Metábasis eis állo génos (2-8)

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This week’s readings in the revised common lectionary included 2 Kings 2:1–12 and Mark 9:2–9. Elijah accomplishes an exodus from Israel, and Elisha receives a double portion (the firstborn’s portion) of Elijah’s spirit. Jesus meets with Elijah, and we know from the parallel passage in Luke 9:31 that Jesus speaks of his exodus which was our salvation. And the church, through her apostles, saw him when he ascended. Thus, we receive the firstborn portion of his Spirit.

This Jesus God has raised up, of which we are all witnesses. Therefore being exalted to the right hand of God, and having received from the Father the promise of the Holy Spirit, He poured out this which you now see and hear.

For David did not ascend into the heavens, but he says himself:​

​‘​The LORD said to my Lord,
​​“Sit at My right hand,
​​Till I make Your enemies Your footstool.” ’

Therefore let all the house of Israel know assuredly that God has made this Jesus, whom you crucified, both Lord and Christ. (Acts 2:32–36, NKJV)

Wisdom is a qualification for church office:

Therefore, brethren, seek out from among you seven men of good reputation, full of the Holy Spirit and wisdom, whom we may appoint over this business. (Acts 6:3, NKJV)

I have for some time had a chuckle at how we used to sing “Blow the trumpet in Zion” with an attitude of rejoicing rather than alarm. Clearly the context in Joel 2 is one of alarm: “Let all the inhabitants of the land tremble . . . Who can endure it? . . . Turn to me with all your heart, with fasting, with weeping, and with mourning. . .” The army referred to is not God’s people, but is sent to chasten his people. Joel himself cries “Alas! . . . O LORD, to you I cry out.”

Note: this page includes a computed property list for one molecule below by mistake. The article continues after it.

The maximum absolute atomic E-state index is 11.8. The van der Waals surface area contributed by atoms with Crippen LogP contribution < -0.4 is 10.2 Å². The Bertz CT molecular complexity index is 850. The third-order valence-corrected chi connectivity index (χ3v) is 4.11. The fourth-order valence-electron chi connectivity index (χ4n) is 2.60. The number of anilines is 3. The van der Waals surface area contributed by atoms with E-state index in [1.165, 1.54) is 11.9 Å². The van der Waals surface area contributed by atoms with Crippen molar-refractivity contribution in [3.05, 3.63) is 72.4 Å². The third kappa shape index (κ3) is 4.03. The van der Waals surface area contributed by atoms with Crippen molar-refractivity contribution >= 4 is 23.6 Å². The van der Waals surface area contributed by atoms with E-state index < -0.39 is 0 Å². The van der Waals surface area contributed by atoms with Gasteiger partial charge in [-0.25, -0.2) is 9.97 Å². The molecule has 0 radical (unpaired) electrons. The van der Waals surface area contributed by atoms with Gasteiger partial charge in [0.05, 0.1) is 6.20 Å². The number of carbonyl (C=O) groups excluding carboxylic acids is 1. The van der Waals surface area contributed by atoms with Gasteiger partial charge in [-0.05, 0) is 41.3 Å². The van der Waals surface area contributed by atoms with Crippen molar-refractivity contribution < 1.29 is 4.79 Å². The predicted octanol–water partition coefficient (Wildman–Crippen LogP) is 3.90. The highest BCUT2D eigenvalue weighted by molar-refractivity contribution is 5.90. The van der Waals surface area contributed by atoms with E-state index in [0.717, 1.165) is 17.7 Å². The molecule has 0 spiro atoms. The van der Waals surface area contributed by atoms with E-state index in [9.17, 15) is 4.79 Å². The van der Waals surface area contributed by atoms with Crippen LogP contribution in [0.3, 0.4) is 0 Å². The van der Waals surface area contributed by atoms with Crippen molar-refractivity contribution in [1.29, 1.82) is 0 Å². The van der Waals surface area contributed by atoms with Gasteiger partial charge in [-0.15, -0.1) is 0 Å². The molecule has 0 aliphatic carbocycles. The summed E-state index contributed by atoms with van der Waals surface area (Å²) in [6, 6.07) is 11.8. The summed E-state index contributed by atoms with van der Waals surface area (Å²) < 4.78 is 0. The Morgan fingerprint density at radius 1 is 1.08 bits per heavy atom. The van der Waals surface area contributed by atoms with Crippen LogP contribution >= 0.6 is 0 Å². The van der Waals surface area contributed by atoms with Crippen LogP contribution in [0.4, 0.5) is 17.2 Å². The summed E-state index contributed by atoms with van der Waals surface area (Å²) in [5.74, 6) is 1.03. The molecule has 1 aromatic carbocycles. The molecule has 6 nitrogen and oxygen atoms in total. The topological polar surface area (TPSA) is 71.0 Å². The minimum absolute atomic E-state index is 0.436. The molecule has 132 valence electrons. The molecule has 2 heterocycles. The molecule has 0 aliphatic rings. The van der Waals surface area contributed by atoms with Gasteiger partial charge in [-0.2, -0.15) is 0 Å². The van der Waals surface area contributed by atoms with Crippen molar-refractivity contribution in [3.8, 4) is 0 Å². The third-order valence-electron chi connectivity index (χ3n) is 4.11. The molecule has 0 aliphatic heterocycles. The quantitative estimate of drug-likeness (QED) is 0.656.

And yet, it is a great relief to the faithful that God’s church is purified. Those who are hidden in him need not fear his discipline. And the result of God’s judgment is rejoicing and great blessing: “Fear not, O land; be glad and rejoice . . . be glad then, you children of Zion, ​​and rejoice in the LORD your God . . . And it shall come to pass afterward​​ that I will pour out my Spirit on all flesh.” And after judgment has begun at the house of God, he will vindicate his people by judging the nations: “I will also gather all nations, ​​and bring them down to the Valley of Jehoshaphat; ​​and I will enter into judgment with them there​​ on account of my people, my heritage Israel.”

God’s people pray for and welcome his judgment (e.g., Psalm 7), rejoicing in it together with all of creation, as in Psalm 96 and 1 Chronicles 16:

Let the heavens rejoice and the earth exult, let the sea and its fullness thunder.
Let the field be glad and all that is in it, then shall all the trees of the forest joyfully sing
before the LORD, for He comes, He comes to judge the earth.
He judges the world in justice and peoples in His faithfulness. (Psalm 96:11–14, Robert Alter)

Asher and I attended the Wake County Republican party Fuquay region meeting last weekend. In spite of this being an odd–numbered year, there are 44 positions of various kinds within Wake county that will be up for election.

Public opinion! I don’t know how sociologists define it, but it seems obvious to me that it can only consist of interacting individual opinions, freely expressed and independent of government or party opinion.

So long as there is no independent public opinion in our country, there is no guarantee that the extermination of millions and millions for no good reason will not happen again, that it will not begin any night—perhaps this very night. (Alexandr Solzhenitsyn, The Gulag Archipelago, Vol. 3, 92)